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The 3 Peaks Fell Race: The Marathon with Mountains

16:20 28th March 2013 By Andrew Cremin
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Most people in Britain would associate the idea of a 3 Peaks challenge and the idea of taking on England, Scotland and Wales’ tallest peaks in one hit. Well, more like three hits linked together with quite a lot of driving and sleeping in a van.

Anyway, for those not willing to put in the motorway miles, looking for a bit of build-up training in preparation for the National 3 Peaks, or just looking for something else there is another hilly option. It’s not where you might first think either.

Passing through limestone pavements within site of the finish. Photo: Peter Hartley

Passing through limestone pavements within site of the finish.
Photo: Peter Hartley

The Yorkshire 3 Peaks challenge takes in the three highest summits in ‘God’s own country’ (as natives of the White Rose county will tell you it’s called) in a single helping. It’s not exactly alpine in nature and does lack some of the mountainous drama of it’s Cumbrian cousin, but the 3 summits on the route do tot up to a decent amount of climbing- nearly 1600 metres in total in around 34 miles of walking.

The tradition of circumnavigating the three mountains goes back to 1887 with the first recorded trip by two local teachers J.R. Wynne-Edwards and D.R. Smith taking a time of 10 hours. Over the course of the 1920s times for the walk began to fall, with some 5-6 hour rounds being recorded.

All fresh on the first climb of the day on Pen-Y-Ghent. Photo: Peter Hartley

All fresh on the first climb of the day on Pen-Y-Ghent.
Photo: Peter Hartley

10 hours is actually still a respectable time to clear the 24-mile+ walk today. For official accreditation (and the option of a (paid for) certificate and (paid for) membership of the Yorkshire 3 Peaks Society) walkers need to complete the round in 12 hours or less and register the trip with the Pen-Y-Ghent café in Horton-in-Ribblesdale. Any half fit walker should easily clear the route in that time. Whether you have enough change on you to sign up for membership of the society is another matter.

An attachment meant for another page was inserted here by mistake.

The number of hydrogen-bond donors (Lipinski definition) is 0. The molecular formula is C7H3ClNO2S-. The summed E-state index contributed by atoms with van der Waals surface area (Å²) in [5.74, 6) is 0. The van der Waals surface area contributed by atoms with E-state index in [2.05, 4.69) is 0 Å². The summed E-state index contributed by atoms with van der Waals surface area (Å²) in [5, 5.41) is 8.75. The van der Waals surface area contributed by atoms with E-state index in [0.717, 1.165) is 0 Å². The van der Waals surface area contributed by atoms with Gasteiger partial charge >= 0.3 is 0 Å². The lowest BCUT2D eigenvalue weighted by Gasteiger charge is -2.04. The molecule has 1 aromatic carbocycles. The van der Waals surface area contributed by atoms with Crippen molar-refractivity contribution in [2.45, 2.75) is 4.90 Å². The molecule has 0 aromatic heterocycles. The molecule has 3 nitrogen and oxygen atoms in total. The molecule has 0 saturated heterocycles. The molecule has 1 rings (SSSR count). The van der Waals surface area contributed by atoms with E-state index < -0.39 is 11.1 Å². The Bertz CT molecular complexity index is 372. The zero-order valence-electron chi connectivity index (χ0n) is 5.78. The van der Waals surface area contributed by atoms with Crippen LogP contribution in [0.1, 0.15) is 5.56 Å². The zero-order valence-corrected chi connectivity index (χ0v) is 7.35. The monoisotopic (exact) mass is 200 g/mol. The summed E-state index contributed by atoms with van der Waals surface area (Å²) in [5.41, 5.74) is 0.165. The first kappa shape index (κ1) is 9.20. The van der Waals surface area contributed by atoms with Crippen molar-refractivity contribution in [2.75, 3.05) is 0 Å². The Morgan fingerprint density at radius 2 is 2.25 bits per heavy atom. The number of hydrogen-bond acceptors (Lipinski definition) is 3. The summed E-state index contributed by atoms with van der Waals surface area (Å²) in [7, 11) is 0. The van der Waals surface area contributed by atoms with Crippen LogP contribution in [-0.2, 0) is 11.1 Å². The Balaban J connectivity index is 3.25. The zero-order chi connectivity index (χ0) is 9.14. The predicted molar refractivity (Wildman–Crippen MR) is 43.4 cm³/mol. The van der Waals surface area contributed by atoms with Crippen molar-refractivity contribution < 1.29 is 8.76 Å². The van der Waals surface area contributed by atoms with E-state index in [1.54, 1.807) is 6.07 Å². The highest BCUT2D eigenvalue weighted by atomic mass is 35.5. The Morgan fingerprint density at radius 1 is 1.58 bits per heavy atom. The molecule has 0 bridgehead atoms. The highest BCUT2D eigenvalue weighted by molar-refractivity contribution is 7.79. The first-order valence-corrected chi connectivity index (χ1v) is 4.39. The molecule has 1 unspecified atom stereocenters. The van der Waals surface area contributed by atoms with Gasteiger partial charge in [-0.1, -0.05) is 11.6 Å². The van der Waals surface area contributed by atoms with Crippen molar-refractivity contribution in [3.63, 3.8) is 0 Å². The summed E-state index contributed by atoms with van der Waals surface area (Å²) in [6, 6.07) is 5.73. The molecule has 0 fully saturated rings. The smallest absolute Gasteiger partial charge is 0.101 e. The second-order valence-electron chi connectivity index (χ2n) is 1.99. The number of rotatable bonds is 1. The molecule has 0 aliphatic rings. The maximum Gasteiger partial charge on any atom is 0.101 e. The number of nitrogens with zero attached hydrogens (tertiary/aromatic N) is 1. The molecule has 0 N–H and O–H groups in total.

Since 1954, however, the peaks have been opened up to a whole different kind of madness. Each year at he end of April, the fells are opened up to the 3 Peaks Fell Race. It’s described as the ‘Marathon with Mountains’, so that should probably give you some sort of clue about what to expect. That and a fair amount of mud in places. And variable conditions. Some years have been run in sunshine and soaring temperatures, others (possibly including 2013) will involve slightly more wintery conditions. The race plots a very similar path to the walk although in a much more direct fashion, cutting cross-country at various points. Since it’s early beginnings starting at different point with only 6 starters and 3 finishers, the race has grown in stature and popularity. In 2008 the race was even incorporated in the 5th World Long Distance Mountain Running Challenge. This growth in popularity has led to a strict cap of 550 runners taking part. Entry for the event sells out within a couple of weeks of registration opening.

Ignoring the historic railway viaduct at the head of the valley. Photo: Peter Hartley

Ignoring the historic railway viaduct at the head of the valley, through a fog of sweat.
Photo: Peter Hartley

 

The Route

On a clear day route finding is pretty straightforward, with the three mountains being the most prominent features in the vicinity, hugging the edge of the Ribblesdale as they do. What can be more daunting though are the sheer distances involved, especially if you take time to stop and look around from your first summit. Traditionally the first peak challengers’ top out on is Pen-Y-Ghent, with its steep ascent from the South normally knocking the wind out of most sails a bit.